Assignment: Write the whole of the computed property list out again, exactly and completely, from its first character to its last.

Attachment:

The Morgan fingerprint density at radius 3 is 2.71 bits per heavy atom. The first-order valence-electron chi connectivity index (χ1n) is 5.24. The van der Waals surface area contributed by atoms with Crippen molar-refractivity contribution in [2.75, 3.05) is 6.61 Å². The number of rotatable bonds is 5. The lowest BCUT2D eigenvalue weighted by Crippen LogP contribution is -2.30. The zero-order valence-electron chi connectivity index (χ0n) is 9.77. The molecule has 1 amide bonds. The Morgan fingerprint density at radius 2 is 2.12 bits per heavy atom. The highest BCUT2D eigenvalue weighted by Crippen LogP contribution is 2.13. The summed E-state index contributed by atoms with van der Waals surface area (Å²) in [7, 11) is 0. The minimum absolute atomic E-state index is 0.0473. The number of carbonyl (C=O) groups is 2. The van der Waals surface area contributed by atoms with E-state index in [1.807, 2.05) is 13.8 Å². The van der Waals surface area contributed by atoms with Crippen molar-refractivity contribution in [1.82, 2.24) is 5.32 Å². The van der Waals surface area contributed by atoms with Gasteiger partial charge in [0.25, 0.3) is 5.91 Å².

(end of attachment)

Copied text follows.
The Morgan fingerprint density at radius 3 is 2.71 bits per heavy atom. The first-order valence-electron chi connectivity index (χ1n) is 5.24. The van der Waals surface area contributed by atoms with Crippen molar-refractivity contribution in [2.75, 3.05) is 6.61 Å². The number of rotatable bonds is 5. The lowest BCUT2D eigenvalue weighted by Crippen LogP contribution is -2.30. The zero-order valence-electron chi connectivity index (χ0n) is 9.77. The molecule has 1 amide bonds. The Morgan fingerprint density at radius 2 is 2.12 bits per heavy atom. The highest BCUT2D eigenvalue weighted by Crippen LogP contribution is 2.13. The summed E-state index contributed by atoms with van der Waals surface area (Å²) in [7, 11) is 0. The minimum absolute atomic E-state index is 0.0473. The number of carbonyl (C=O) groups is 2. The van der Waals surface area contributed by atoms with E-state index in [1.807, 2.05) is 13.8 Å². The van der Waals surface area contributed by atoms with Crippen molar-refractivity contribution in [1.82, 2.24) is 5.32 Å². The van der Waals surface area contributed by atoms with Gasteiger partial charge in [0.25, 0.3) is 5.91 Å².